Pascoe returns home with gold medals
With five gold medals around her neck and three world records under her belt, Sophie Pascoe today returned to Christchurch vowing she still has ''a bit more in the tank''.
The city's golden girl returned today after dominating the podium at the IPC world championships over the past week, winning gold in all five of her events.
She capped off an oustanding meet on Monday, finishing first in the 50 metres women's freestyle in a world record time of 27.78 seconds, and breaking the 28sec mark for the first time.
Pascoe set world records in the S10 women's 100m butterfly and in the S10 100m freestyle.
Proud friends and family gathered at Christchurch Aiport today with flowers in hand as she arrived with coach Roly Chrichton.
A jet-lagged Pascoe said that while she achieved her goal of achieving personal bests in each of her races, and was part of the New Zealand team that was fourth on the medal table, ahead of heavyweights such as the United States and Brazil, there was still room for improvement.
''I had a goal of going out there and doing personal bests in every race, which is what I did ... I can't ask for much more than that,'' she said.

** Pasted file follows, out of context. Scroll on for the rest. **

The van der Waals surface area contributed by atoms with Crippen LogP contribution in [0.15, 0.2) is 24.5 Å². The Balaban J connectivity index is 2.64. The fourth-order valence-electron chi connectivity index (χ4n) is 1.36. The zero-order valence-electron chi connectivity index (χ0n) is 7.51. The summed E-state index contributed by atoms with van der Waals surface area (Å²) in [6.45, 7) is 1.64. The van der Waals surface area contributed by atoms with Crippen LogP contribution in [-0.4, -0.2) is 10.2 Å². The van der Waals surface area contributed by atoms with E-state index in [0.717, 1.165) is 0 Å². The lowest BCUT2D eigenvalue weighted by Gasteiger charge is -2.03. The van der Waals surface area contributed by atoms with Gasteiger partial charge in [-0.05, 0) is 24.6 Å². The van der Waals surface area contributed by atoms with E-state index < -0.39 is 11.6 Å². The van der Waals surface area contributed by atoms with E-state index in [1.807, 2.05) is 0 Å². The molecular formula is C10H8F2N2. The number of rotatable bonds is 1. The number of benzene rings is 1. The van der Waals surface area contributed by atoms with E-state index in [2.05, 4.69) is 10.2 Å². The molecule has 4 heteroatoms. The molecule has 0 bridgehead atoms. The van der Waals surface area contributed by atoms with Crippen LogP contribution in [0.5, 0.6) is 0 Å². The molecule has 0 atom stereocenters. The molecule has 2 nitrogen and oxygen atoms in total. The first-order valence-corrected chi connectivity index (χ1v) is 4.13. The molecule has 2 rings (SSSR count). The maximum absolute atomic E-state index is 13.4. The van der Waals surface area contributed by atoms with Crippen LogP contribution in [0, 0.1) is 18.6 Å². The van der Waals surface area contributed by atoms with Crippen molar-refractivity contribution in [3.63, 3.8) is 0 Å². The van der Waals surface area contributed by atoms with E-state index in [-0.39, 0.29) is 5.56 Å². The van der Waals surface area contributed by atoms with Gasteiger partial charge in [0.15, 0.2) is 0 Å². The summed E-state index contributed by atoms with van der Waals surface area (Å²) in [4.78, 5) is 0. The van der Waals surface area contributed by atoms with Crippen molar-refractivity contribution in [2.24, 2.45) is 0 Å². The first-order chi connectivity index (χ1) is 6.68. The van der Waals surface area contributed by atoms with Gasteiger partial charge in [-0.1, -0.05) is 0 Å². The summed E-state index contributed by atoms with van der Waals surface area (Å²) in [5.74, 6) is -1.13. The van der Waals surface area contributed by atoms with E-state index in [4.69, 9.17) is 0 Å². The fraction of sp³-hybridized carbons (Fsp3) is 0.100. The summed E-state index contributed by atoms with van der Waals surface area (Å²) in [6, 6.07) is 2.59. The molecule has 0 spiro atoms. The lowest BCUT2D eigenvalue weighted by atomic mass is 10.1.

''That's why I swim - to challenge myself every day to train harder and to conquer those personal bests, so, you know, I still think I've got a bit more in the tank.''
Pascoe said the next few days would be spent relaxing and catching up with friends and family before her training ramped up again.
She has her sights set on next year's Commonwealth Games in Glasgow, where her SB9 100m breaststroke and SM10 200m individual medley events have gained inclusion.
''This is really just a stepping stone towards [the 2016 Rio Paralympics] now, and I've achieved my goals of what I wanted to do over at this meet, and now it's about next year's Commonwealth Games,'' she said.
Chrichton said the meet was a learning curve for Pascoe.
''It was a good performance, we achieved our targets - but we've got a hell of a lot to work on,'' he said.
''She learnt a lot more about swimming. She's a very, very good competitor as we know, but she learnt a lot more about herself and where we can improve.
''The bar has been raised and we'll go to work and work on raising it a little higher.''
Mother Jo Pascoe could not hold back her excitement as her well-decorated daughter returned home.
''We are all so proud,'' she told The Press.
She recounted ''screaming at the screen'' while watching a few races, but she was becoming accustomed to seeing Pascoe return home laden with medals.
''I'm getting used to it now; it's happened so many times.''
- © Fairfax NZ News
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